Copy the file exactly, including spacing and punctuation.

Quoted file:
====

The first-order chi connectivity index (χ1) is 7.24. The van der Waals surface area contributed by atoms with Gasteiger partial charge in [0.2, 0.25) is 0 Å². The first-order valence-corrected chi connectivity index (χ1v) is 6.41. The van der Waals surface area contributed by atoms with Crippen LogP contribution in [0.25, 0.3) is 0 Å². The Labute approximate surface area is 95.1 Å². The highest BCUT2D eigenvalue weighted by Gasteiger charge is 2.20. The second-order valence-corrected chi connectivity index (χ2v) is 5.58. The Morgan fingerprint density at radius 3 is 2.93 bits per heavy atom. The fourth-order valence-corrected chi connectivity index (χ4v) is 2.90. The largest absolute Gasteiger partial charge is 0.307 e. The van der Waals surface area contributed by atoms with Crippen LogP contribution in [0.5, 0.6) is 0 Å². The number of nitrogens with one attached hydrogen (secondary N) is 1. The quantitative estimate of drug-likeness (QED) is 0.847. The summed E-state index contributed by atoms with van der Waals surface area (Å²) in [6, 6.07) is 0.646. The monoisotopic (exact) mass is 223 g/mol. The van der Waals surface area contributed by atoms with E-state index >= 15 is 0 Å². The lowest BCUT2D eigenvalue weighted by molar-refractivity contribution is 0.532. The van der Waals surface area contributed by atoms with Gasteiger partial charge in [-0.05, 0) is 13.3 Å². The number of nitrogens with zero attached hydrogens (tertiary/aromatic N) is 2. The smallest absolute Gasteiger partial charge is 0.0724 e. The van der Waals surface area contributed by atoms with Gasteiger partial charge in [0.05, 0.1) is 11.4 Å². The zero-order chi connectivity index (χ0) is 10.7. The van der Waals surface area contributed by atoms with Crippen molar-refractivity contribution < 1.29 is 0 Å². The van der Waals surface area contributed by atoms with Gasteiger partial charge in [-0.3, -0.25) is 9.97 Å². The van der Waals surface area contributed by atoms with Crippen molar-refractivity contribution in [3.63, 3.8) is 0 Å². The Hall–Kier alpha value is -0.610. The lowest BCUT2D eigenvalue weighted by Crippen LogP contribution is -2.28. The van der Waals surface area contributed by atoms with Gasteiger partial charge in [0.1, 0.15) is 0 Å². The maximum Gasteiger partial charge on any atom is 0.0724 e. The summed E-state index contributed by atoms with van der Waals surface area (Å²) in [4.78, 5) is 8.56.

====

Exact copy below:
The first-order chi connectivity index (χ1) is 7.24. The van der Waals surface area contributed by atoms with Gasteiger partial charge in [0.2, 0.25) is 0 Å². The first-order valence-corrected chi connectivity index (χ1v) is 6.41. The van der Waals surface area contributed by atoms with Crippen LogP contribution in [0.25, 0.3) is 0 Å². The Labute approximate surface area is 95.1 Å². The highest BCUT2D eigenvalue weighted by Gasteiger charge is 2.20. The second-order valence-corrected chi connectivity index (χ2v) is 5.58. The Morgan fingerprint density at radius 3 is 2.93 bits per heavy atom. The fourth-order valence-corrected chi connectivity index (χ4v) is 2.90. The largest absolute Gasteiger partial charge is 0.307 e. The van der Waals surface area contributed by atoms with Crippen LogP contribution in [0.5, 0.6) is 0 Å². The number of nitrogens with one attached hydrogen (secondary N) is 1. The quantitative estimate of drug-likeness (QED) is 0.847. The summed E-state index contributed by atoms with van der Waals surface area (Å²) in [6, 6.07) is 0.646. The monoisotopic (exact) mass is 223 g/mol. The van der Waals surface area contributed by atoms with E-state index >= 15 is 0 Å². The lowest BCUT2D eigenvalue weighted by molar-refractivity contribution is 0.532. The van der Waals surface area contributed by atoms with Gasteiger partial charge in [-0.05, 0) is 13.3 Å². The number of nitrogens with zero attached hydrogens (tertiary/aromatic N) is 2. The smallest absolute Gasteiger partial charge is 0.0724 e. The van der Waals surface area contributed by atoms with Gasteiger partial charge in [0.05, 0.1) is 11.4 Å². The zero-order chi connectivity index (χ0) is 10.7. The van der Waals surface area contributed by atoms with Crippen molar-refractivity contribution < 1.29 is 0 Å². The van der Waals surface area contributed by atoms with Gasteiger partial charge in [-0.3, -0.25) is 9.97 Å². The van der Waals surface area contributed by atoms with Crippen molar-refractivity contribution in [3.63, 3.8) is 0 Å². The Hall–Kier alpha value is -0.610. The lowest BCUT2D eigenvalue weighted by Crippen LogP contribution is -2.28. The van der Waals surface area contributed by atoms with Gasteiger partial charge in [0.1, 0.15) is 0 Å². The maximum Gasteiger partial charge on any atom is 0.0724 e. The summed E-state index contributed by atoms with van der Waals surface area (Å²) in [4.78, 5) is 8.56.